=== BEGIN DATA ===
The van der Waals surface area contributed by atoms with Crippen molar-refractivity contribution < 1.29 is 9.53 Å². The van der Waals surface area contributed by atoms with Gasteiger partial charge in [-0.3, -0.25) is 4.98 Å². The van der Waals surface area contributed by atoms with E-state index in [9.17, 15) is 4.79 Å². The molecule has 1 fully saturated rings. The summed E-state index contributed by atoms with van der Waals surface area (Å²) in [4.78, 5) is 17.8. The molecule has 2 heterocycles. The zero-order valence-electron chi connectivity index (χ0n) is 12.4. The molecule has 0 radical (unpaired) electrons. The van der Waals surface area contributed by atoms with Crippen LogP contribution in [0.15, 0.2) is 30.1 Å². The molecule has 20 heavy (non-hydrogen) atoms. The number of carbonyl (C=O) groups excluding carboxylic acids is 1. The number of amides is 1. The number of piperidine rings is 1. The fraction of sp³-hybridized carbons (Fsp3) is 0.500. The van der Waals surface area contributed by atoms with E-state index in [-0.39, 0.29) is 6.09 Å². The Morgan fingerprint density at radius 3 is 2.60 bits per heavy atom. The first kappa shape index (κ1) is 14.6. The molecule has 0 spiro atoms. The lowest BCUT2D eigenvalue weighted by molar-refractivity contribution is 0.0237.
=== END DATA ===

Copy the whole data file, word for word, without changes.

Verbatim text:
The van der Waals surface area contributed by atoms with Crippen molar-refractivity contribution < 1.29 is 9.53 Å². The van der Waals surface area contributed by atoms with Gasteiger partial charge in [-0.3, -0.25) is 4.98 Å². The van der Waals surface area contributed by atoms with E-state index in [9.17, 15) is 4.79 Å². The molecule has 1 fully saturated rings. The summed E-state index contributed by atoms with van der Waals surface area (Å²) in [4.78, 5) is 17.8. The molecule has 2 heterocycles. The zero-order valence-electron chi connectivity index (χ0n) is 12.4. The molecule has 0 radical (unpaired) electrons. The van der Waals surface area contributed by atoms with Crippen LogP contribution in [0.15, 0.2) is 30.1 Å². The molecule has 20 heavy (non-hydrogen) atoms. The number of carbonyl (C=O) groups excluding carboxylic acids is 1. The number of amides is 1. The number of piperidine rings is 1. The fraction of sp³-hybridized carbons (Fsp3) is 0.500. The van der Waals surface area contributed by atoms with E-state index in [-0.39, 0.29) is 6.09 Å². The Morgan fingerprint density at radius 3 is 2.60 bits per heavy atom. The first kappa shape index (κ1) is 14.6. The molecule has 0 spiro atoms. The lowest BCUT2D eigenvalue weighted by molar-refractivity contribution is 0.0237.